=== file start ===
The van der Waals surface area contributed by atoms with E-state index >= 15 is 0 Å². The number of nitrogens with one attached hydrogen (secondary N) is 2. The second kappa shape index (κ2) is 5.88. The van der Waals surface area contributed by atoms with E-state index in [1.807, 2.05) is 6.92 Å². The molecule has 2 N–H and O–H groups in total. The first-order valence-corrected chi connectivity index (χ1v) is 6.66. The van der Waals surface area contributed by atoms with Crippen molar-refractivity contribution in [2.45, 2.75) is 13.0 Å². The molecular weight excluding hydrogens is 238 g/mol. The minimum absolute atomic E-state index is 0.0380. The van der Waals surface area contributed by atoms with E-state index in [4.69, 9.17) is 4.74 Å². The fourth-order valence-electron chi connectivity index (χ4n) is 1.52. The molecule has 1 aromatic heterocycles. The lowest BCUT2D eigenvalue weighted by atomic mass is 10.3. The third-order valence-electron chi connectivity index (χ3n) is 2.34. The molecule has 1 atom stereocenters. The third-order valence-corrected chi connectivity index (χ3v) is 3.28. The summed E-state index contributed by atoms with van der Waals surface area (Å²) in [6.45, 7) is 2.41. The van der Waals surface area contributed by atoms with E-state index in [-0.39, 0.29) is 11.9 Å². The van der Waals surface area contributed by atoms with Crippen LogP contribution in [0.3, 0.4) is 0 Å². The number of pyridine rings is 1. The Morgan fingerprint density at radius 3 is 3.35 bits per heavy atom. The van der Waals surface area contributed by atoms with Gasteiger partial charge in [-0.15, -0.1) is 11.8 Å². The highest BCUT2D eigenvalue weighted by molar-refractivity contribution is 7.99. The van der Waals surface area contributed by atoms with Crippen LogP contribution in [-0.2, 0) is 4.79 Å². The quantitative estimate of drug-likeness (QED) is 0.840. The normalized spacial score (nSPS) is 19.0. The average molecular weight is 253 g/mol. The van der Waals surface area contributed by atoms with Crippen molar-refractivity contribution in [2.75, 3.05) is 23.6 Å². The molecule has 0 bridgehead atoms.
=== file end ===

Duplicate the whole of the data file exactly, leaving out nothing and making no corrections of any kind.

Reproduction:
The van der Waals surface area contributed by atoms with E-state index >= 15 is 0 Å². The number of nitrogens with one attached hydrogen (secondary N) is 2. The second kappa shape index (κ2) is 5.88. The van der Waals surface area contributed by atoms with E-state index in [1.807, 2.05) is 6.92 Å². The molecule has 2 N–H and O–H groups in total. The first-order valence-corrected chi connectivity index (χ1v) is 6.66. The van der Waals surface area contributed by atoms with Crippen molar-refractivity contribution in [2.45, 2.75) is 13.0 Å². The molecular weight excluding hydrogens is 238 g/mol. The minimum absolute atomic E-state index is 0.0380. The van der Waals surface area contributed by atoms with E-state index in [4.69, 9.17) is 4.74 Å². The fourth-order valence-electron chi connectivity index (χ4n) is 1.52. The molecule has 1 aromatic heterocycles. The lowest BCUT2D eigenvalue weighted by atomic mass is 10.3. The third-order valence-electron chi connectivity index (χ3n) is 2.34. The molecule has 1 atom stereocenters. The third-order valence-corrected chi connectivity index (χ3v) is 3.28. The summed E-state index contributed by atoms with van der Waals surface area (Å²) in [6.45, 7) is 2.41. The van der Waals surface area contributed by atoms with E-state index in [-0.39, 0.29) is 11.9 Å². The van der Waals surface area contributed by atoms with Crippen LogP contribution in [0.3, 0.4) is 0 Å². The number of pyridine rings is 1. The Morgan fingerprint density at radius 3 is 3.35 bits per heavy atom. The van der Waals surface area contributed by atoms with Gasteiger partial charge in [-0.15, -0.1) is 11.8 Å². The highest BCUT2D eigenvalue weighted by molar-refractivity contribution is 7.99. The van der Waals surface area contributed by atoms with Crippen LogP contribution in [-0.2, 0) is 4.79 Å². The quantitative estimate of drug-likeness (QED) is 0.840. The normalized spacial score (nSPS) is 19.0. The average molecular weight is 253 g/mol. The van der Waals surface area contributed by atoms with Crippen molar-refractivity contribution in [2.75, 3.05) is 23.6 Å². The molecule has 0 bridgehead atoms.